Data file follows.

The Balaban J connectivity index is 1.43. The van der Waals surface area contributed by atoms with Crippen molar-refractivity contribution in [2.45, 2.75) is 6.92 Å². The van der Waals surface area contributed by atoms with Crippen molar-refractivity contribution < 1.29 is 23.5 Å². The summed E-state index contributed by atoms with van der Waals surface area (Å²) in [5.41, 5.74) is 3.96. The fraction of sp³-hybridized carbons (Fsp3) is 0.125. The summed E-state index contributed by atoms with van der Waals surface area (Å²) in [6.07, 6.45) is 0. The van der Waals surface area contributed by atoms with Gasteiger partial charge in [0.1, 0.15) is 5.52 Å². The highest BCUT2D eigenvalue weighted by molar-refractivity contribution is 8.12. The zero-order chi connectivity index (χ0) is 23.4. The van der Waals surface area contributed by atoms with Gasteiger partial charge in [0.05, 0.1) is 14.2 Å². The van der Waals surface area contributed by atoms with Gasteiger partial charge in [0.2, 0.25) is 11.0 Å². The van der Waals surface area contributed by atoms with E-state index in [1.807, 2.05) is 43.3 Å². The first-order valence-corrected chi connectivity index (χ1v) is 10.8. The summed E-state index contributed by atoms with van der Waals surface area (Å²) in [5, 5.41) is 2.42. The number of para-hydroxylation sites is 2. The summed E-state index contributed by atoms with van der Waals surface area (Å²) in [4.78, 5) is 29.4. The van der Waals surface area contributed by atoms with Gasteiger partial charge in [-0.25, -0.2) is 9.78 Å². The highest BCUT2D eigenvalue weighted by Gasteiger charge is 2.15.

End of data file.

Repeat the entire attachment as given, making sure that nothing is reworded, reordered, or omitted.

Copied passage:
The Balaban J connectivity index is 1.43. The van der Waals surface area contributed by atoms with Crippen molar-refractivity contribution in [2.45, 2.75) is 6.92 Å². The van der Waals surface area contributed by atoms with Crippen molar-refractivity contribution < 1.29 is 23.5 Å². The summed E-state index contributed by atoms with van der Waals surface area (Å²) in [5.41, 5.74) is 3.96. The fraction of sp³-hybridized carbons (Fsp3) is 0.125. The summed E-state index contributed by atoms with van der Waals surface area (Å²) in [6.07, 6.45) is 0. The van der Waals surface area contributed by atoms with Gasteiger partial charge in [0.1, 0.15) is 5.52 Å². The highest BCUT2D eigenvalue weighted by molar-refractivity contribution is 8.12. The zero-order chi connectivity index (χ0) is 23.4. The van der Waals surface area contributed by atoms with Gasteiger partial charge in [0.05, 0.1) is 14.2 Å². The van der Waals surface area contributed by atoms with Gasteiger partial charge in [0.2, 0.25) is 11.0 Å². The van der Waals surface area contributed by atoms with E-state index in [1.807, 2.05) is 43.3 Å². The first-order valence-corrected chi connectivity index (χ1v) is 10.8. The summed E-state index contributed by atoms with van der Waals surface area (Å²) in [5, 5.41) is 2.42. The number of para-hydroxylation sites is 2. The summed E-state index contributed by atoms with van der Waals surface area (Å²) in [4.78, 5) is 29.4. The van der Waals surface area contributed by atoms with Gasteiger partial charge in [-0.25, -0.2) is 9.78 Å². The highest BCUT2D eigenvalue weighted by Gasteiger charge is 2.15.